.owned_groups(subgroups: params[:include_subgroups])
      .projects
      .any_additional_method_calls
      .that_might_be_necessary
  else
    current_user
      .projects_visible_to_user
      .any_additional_method_calls
      .that_might_be_necessary
  end

@projects = projects.with_feature_available_for_user(klass, current_user).reorder(nil)

This is just a sketch, but it shows the general idea: we would use whatever the GroupProjectsFinder and ProjectsFinder finders use under the hoods.

End goal

The guidelines in this document are meant to foster better code reuse, by clearly defining what can be reused where, and what to do when you can not reuse something. Clearly separating abstractions makes it harder to use the wrong one, makes it easier to debug the code, and (hopefully) results in fewer performance problems.

Abstractions

Now let’s take a look at the various abstraction levels available, and what they can (or cannot) reuse. For this we can use the following table, which defines the various abstractions and what they can (not) reuse:

AbstractionService classesFindersPresentersSerializersModel instance methodModel class methodsActive RecordWorker
Controller/API endpointYesYesYesYesYesNoNoNo
Service classYesYesNoNoYesNoNoYes
FinderNoNoNoNoYesYesNoNo
PresenterNoYesNoNoYesYesNoNo
SerializerNoYesNoNoYesYesNoNo
Model class methodNoNoNoNoYesYesYesNo
Model instance methodNoYesNoNoYesYesYesYes
WorkerYesYesNoNoYesNoNoYes

Controllers

Everything in app/controllers.

Controllers should not do much work on their own, instead they simply pass input to other classes and present the results.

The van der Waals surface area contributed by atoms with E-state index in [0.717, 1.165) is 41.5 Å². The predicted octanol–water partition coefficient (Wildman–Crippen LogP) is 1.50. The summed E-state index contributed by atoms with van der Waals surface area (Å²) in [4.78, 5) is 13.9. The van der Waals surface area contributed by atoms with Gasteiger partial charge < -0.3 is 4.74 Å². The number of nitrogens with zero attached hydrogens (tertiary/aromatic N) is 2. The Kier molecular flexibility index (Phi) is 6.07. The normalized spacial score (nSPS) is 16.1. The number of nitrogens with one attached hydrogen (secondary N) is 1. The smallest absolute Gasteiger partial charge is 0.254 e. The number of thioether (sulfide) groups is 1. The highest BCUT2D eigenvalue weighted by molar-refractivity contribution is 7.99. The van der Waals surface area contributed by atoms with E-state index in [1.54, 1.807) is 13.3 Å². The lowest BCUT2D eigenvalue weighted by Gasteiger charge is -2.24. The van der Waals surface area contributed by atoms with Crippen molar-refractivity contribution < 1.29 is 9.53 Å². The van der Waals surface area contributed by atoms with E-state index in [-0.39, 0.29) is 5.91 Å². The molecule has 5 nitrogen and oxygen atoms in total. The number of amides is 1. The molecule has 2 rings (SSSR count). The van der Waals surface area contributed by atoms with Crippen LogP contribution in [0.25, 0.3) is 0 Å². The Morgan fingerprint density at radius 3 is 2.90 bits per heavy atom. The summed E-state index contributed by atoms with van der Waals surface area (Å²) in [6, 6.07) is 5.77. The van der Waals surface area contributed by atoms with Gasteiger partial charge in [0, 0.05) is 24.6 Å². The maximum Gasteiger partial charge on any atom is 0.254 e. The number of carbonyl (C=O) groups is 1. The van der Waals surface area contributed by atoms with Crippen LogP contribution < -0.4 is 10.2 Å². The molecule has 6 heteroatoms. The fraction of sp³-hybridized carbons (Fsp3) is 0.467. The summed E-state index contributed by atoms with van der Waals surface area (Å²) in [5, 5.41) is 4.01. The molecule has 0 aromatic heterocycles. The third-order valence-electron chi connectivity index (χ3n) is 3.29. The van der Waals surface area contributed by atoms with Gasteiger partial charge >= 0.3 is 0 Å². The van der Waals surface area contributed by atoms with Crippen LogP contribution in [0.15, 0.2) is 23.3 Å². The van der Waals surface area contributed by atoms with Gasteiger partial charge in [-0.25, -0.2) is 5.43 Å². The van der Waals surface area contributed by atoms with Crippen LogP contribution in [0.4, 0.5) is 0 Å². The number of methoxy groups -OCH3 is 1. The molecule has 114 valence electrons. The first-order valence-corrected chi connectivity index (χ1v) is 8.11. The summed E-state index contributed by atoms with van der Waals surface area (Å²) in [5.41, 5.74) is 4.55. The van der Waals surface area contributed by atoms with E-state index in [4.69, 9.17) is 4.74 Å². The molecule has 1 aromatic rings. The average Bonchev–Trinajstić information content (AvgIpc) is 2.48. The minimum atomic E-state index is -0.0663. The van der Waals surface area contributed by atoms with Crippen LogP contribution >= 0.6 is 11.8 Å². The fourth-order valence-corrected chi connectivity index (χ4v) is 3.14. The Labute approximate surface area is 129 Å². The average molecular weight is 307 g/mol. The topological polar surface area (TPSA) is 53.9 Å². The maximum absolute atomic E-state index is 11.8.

API endpoints

Everything in lib/api (the REST API) and app/graphql (the GraphQL API).

API endpoints have the same abstraction level as controllers.

Service classes

Everything that resides in app/services.

Services should consider inheriting from:

  • BaseContainerService for services scoped by container (project or group)
  • BaseProjectService for services scoped to projects
  • BaseGroupService for services scoped to groups

or, create a new base class and update the list above.

Legacy classes inherited from BaseService for historical reasons.

In Service classes the use of execute and #execute is preferred over call and #call.

Model properties should be passed to the constructor in a params hash, and will be assigned directly.

To pass extra parameters (which need to be processed, and are not model properties), include an options hash in the constructor and store it in an instance variable:

# container: Project, or Group
# current_user: Current user
# params: Model properties from the controller, already allowlisted with strong parameters
# options: Configuration for this service, can be any of the following:
#   notify: Whether to send a notifcation to the current user
#   cc: Email address to copy when sending a notification 
def initialize(container:, current_user: nil, params: {}, options: {})
  super(container, current_user, params)
  @options = options
end

View the initial discussion and further discussion.

Classes that are not service objects should be created elsewhere, such as in lib.

ServiceResponse

Service classes usually have an execute method, which can return a ServiceResponse. You can use ServiceResponse.success and ServiceResponse.error to return a response in execute method.